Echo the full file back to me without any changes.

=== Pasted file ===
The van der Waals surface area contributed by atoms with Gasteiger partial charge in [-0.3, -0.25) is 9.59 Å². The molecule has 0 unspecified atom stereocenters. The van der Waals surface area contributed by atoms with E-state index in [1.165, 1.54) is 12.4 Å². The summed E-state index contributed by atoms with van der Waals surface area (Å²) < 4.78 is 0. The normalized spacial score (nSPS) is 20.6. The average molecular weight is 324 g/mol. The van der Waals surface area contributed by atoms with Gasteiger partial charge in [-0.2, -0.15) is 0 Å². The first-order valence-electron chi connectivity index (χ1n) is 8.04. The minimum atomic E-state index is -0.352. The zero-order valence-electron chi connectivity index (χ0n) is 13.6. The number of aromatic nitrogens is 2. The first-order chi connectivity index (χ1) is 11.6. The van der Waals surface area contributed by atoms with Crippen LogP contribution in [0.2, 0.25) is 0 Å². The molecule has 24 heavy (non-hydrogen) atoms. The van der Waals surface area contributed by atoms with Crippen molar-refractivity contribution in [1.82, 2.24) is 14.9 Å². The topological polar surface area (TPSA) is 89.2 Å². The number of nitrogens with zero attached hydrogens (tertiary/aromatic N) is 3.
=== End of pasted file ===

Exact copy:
The van der Waals surface area contributed by atoms with Gasteiger partial charge in [-0.3, -0.25) is 9.59 Å². The molecule has 0 unspecified atom stereocenters. The van der Waals surface area contributed by atoms with E-state index in [1.165, 1.54) is 12.4 Å². The summed E-state index contributed by atoms with van der Waals surface area (Å²) < 4.78 is 0. The normalized spacial score (nSPS) is 20.6. The average molecular weight is 324 g/mol. The van der Waals surface area contributed by atoms with Gasteiger partial charge in [-0.2, -0.15) is 0 Å². The first-order valence-electron chi connectivity index (χ1n) is 8.04. The minimum atomic E-state index is -0.352. The zero-order valence-electron chi connectivity index (χ0n) is 13.6. The number of aromatic nitrogens is 2. The first-order chi connectivity index (χ1) is 11.6. The van der Waals surface area contributed by atoms with Crippen LogP contribution in [0.2, 0.25) is 0 Å². The molecule has 24 heavy (non-hydrogen) atoms. The van der Waals surface area contributed by atoms with Crippen molar-refractivity contribution in [1.82, 2.24) is 14.9 Å². The topological polar surface area (TPSA) is 89.2 Å². The number of nitrogens with zero attached hydrogens (tertiary/aromatic N) is 3.